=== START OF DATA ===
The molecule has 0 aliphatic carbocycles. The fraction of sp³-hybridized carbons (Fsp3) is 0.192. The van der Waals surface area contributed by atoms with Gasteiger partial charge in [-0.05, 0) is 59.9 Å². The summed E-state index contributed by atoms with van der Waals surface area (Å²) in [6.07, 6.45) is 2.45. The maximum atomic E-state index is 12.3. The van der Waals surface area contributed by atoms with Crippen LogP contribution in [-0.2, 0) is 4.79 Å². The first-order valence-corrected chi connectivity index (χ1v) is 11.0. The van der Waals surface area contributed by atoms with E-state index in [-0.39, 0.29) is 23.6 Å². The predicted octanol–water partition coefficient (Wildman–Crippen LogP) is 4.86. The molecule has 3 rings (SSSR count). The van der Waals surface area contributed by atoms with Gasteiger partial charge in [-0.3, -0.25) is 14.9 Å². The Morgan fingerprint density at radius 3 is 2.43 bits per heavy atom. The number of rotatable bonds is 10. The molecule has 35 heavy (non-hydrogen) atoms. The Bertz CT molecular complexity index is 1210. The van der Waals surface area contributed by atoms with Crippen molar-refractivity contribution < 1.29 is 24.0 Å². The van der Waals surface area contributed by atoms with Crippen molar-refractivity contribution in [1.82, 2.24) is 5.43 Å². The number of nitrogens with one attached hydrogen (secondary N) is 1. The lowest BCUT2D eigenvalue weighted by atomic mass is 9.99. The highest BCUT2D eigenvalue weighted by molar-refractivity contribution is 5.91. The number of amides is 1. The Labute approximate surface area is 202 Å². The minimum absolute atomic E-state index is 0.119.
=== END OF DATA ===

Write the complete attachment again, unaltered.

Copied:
The molecule has 0 aliphatic carbocycles. The fraction of sp³-hybridized carbons (Fsp3) is 0.192. The van der Waals surface area contributed by atoms with Gasteiger partial charge in [-0.05, 0) is 59.9 Å². The summed E-state index contributed by atoms with van der Waals surface area (Å²) in [6.07, 6.45) is 2.45. The maximum atomic E-state index is 12.3. The van der Waals surface area contributed by atoms with Crippen LogP contribution in [-0.2, 0) is 4.79 Å². The first-order valence-corrected chi connectivity index (χ1v) is 11.0. The van der Waals surface area contributed by atoms with E-state index in [-0.39, 0.29) is 23.6 Å². The predicted octanol–water partition coefficient (Wildman–Crippen LogP) is 4.86. The molecule has 3 rings (SSSR count). The van der Waals surface area contributed by atoms with Gasteiger partial charge in [-0.3, -0.25) is 14.9 Å². The Morgan fingerprint density at radius 3 is 2.43 bits per heavy atom. The number of rotatable bonds is 10. The molecule has 35 heavy (non-hydrogen) atoms. The Bertz CT molecular complexity index is 1210. The van der Waals surface area contributed by atoms with Crippen molar-refractivity contribution < 1.29 is 24.0 Å². The van der Waals surface area contributed by atoms with Crippen molar-refractivity contribution in [1.82, 2.24) is 5.43 Å². The number of nitrogens with one attached hydrogen (secondary N) is 1. The lowest BCUT2D eigenvalue weighted by atomic mass is 9.99. The highest BCUT2D eigenvalue weighted by molar-refractivity contribution is 5.91. The number of amides is 1. The Labute approximate surface area is 202 Å². The minimum absolute atomic E-state index is 0.119.